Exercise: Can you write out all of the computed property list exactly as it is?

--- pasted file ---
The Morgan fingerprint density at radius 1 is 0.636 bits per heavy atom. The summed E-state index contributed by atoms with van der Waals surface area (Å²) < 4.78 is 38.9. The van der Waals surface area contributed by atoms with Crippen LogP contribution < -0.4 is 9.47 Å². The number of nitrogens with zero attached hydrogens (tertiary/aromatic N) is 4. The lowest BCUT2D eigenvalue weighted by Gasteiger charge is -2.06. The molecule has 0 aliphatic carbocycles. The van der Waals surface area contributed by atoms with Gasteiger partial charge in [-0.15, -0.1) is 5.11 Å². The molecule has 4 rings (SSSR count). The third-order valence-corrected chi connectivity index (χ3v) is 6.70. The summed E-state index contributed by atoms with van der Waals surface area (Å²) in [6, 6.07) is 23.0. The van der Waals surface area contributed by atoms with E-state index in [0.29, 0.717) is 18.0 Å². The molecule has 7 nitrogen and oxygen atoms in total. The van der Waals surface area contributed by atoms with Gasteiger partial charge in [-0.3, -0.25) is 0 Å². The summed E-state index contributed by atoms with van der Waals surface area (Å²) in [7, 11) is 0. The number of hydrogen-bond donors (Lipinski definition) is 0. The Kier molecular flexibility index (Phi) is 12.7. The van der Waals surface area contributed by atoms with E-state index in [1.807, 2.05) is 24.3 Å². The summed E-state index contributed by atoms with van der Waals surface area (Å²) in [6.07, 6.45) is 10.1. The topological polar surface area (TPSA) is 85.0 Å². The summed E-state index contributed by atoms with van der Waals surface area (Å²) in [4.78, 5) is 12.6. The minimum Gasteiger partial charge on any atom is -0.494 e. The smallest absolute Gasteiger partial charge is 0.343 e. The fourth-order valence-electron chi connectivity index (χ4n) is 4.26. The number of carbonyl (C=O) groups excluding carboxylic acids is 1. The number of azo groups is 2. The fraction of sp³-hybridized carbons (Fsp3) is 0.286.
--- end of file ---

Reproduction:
The Morgan fingerprint density at radius 1 is 0.636 bits per heavy atom. The summed E-state index contributed by atoms with van der Waals surface area (Å²) < 4.78 is 38.9. The van der Waals surface area contributed by atoms with Crippen LogP contribution < -0.4 is 9.47 Å². The number of nitrogens with zero attached hydrogens (tertiary/aromatic N) is 4. The lowest BCUT2D eigenvalue weighted by Gasteiger charge is -2.06. The molecule has 0 aliphatic carbocycles. The van der Waals surface area contributed by atoms with Gasteiger partial charge in [-0.15, -0.1) is 5.11 Å². The molecule has 4 rings (SSSR count). The third-order valence-corrected chi connectivity index (χ3v) is 6.70. The summed E-state index contributed by atoms with van der Waals surface area (Å²) in [6, 6.07) is 23.0. The van der Waals surface area contributed by atoms with E-state index in [0.29, 0.717) is 18.0 Å². The molecule has 7 nitrogen and oxygen atoms in total. The van der Waals surface area contributed by atoms with Gasteiger partial charge in [-0.3, -0.25) is 0 Å². The summed E-state index contributed by atoms with van der Waals surface area (Å²) in [7, 11) is 0. The number of hydrogen-bond donors (Lipinski definition) is 0. The Kier molecular flexibility index (Phi) is 12.7. The van der Waals surface area contributed by atoms with E-state index in [1.807, 2.05) is 24.3 Å². The summed E-state index contributed by atoms with van der Waals surface area (Å²) in [6.07, 6.45) is 10.1. The topological polar surface area (TPSA) is 85.0 Å². The summed E-state index contributed by atoms with van der Waals surface area (Å²) in [4.78, 5) is 12.6. The minimum Gasteiger partial charge on any atom is -0.494 e. The smallest absolute Gasteiger partial charge is 0.343 e. The fourth-order valence-electron chi connectivity index (χ4n) is 4.26. The number of carbonyl (C=O) groups excluding carboxylic acids is 1. The number of azo groups is 2. The fraction of sp³-hybridized carbons (Fsp3) is 0.286.